Monday, 6 April 2015

Jim's column 4.4.15

George Mason was a giant for Coventry City in the 1930s & 40s. In a twenty-year career, interrupted by the war, he made over 350 appearances at centre-half for the club. His son John, was on City's books in the 1960s & regularly attends Legends Day. This year John kindly presented me with a great photograph for the club's archives.

The photo shows George shaking hands prior to the kick-off at a game between City & Luton Town. Rod Dean confirmed that it was the Third Division South game at Kenilworth Road on the penultimate Saturday of the 1935-36 season. The two teams were battling for the one promotion place & went into the game level on 53 points with three games remaining. Luton entertained the Bantams & the clubs were due to meet again at Highfield Road on the Monday evening (a re-arranged game owing to a weather postponement in December). The two games would decide who would be promoted to Division Two.

The meetings generated an enormous amount of interest & Luton closed the gates with a ground record 23,559 inside the cramped stadium. In the picture one can see the crowd has spilled on to the touchlines to get out of the terrace crushes & similar scenes were seen at Highfield Road on the Monday evening. George is shaking hands with Luton skipper Billy Fellows before a tense game which ended 1-1. Clarrie Bourton netted for City whilst Joe Payne, an emerging goal-machine for the home side, netted for the Hatters. Luton's shirt has a large badge with a straw hat on it representing the club's nickname which came from a major industry in the town in bygone years.

Two days later in the return at Highfield Road, a crowd of 42,809 – 11,000 more than the record set six years previously in an FA Cup tie with Sunderland – squeezed in to see a goalless draw. The result left the promotion issue in the balance until the final day of the season when City came from a goal down to defeat Torquay at home & Luton could only draw at QPR. City won the title & the promotion place by a single point.

Mason, sadly, was injured in the first Luton game & had to sit out the final two games. He often told the story that he was so nervous during the second half of the Torquay game that he had to leave the ground & have a walk around Gosford Green.

After Wednesday night's home defeat to Leyton Orient the Sky Blues have now won the same number of points at home as away (23). Once again the team have had a dismal home season & we can only hope that the recent good away form continues until the end of the season as it doesn't look like we can rely on decent home results. Only Yeovil & Notts County have won fewer home games in the division. The latter's home record of 4-4-11 gives a bit of hope for Monday.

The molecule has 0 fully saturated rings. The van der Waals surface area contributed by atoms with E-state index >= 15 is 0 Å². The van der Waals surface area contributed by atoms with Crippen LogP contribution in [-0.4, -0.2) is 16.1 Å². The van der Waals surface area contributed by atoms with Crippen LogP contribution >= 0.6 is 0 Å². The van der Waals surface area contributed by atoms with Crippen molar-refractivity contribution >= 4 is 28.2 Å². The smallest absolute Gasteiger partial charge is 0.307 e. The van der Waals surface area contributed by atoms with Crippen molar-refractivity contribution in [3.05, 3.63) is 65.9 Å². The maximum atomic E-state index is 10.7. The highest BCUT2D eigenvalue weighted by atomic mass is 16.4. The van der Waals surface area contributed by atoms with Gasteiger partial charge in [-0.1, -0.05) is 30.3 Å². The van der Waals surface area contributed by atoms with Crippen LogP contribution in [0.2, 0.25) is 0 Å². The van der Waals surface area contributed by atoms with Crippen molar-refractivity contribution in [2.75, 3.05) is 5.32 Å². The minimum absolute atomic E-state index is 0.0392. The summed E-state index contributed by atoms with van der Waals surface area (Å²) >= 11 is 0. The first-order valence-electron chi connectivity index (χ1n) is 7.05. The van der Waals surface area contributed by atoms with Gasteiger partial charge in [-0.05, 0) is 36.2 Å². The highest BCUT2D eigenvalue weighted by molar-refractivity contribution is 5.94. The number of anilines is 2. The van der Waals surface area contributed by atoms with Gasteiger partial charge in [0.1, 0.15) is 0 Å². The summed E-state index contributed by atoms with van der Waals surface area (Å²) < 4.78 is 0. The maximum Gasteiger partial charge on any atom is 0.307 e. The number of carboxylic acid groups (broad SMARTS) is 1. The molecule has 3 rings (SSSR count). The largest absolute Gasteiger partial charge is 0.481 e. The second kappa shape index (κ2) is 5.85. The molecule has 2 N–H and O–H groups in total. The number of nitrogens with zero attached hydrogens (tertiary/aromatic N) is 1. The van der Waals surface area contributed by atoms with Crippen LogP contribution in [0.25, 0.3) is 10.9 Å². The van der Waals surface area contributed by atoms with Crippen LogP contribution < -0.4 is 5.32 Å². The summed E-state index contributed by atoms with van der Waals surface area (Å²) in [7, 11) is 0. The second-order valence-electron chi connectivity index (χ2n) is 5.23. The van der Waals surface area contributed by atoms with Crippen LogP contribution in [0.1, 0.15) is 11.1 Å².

City's home/away record has sparked discussions amongst fans & the local media as to whether generally it is easier to win away than at home in these days as opposed to earlier eras. I gleaned some stats from the English National Football Archive which seems to back up that theory. The table below shows the percentages of home wins, away wins & draws in all Football Leagues (including Premier League) by decade, since the 1920s, as to calculate it on a points basis would make comparisons pre & post the introduction of three points for a win in 1981 difficult.

decade    home    draw    away
1920s    55.7%    23.6%    20.7%
1930s    57.2%    22.4%    20.4%
1940s    51.0%    24.5%    24.5%
1950s    53.6%    23.1%    23.3%
1960s    52.3%    25.0%    22.7%
1970s    50.3%    28.6%    21.0%
1980s    48.8%    26.7%    24.5%
1990s    46.4%    27.6%    26.0%
2000s    44.9%    27.3%    27.8%
2010s    43.0%    27.1%    29.9%

There has definitely been a trend towards a higher number of away wins in football since the 1920s with, a 50% increase over that period. When you look at City's home record in the 2010s it makes for even sicker reading. The percentage of Sky Blue home wins for that 5-year period is under 34%. It is hardly surprising that no City manager has achieved a 50% home win ratio since Roland Nilsson.

Between 1919, when City joined the League, and 1969, they never won fewer home points than away & between 1929 & 1947 never won less than 50% of home games. In 1969-70, arguably one of the best seasons ever, the club finished sixth in the old First Division, won 10 away games & racked up one point more on their travels than at home. Since then they have repeated this on six occasions: 1987-88, 1992-93, 1996-97, 2002-03 & 2012-13. In most of these seasons the difference was one or two points but two years ago Mark Robins' won 28 points at home and a massive 37 on the road. Nine home games were lost that campaign, two more than the team have lost this campaign.

By the way the English national Football Archive ( is a wonderful resource for football stats. For a small subscription you have access to a database of every League & Cup match since 1888 including line ups & scorers, together with a database of every footballer who has ever played a first-class game.

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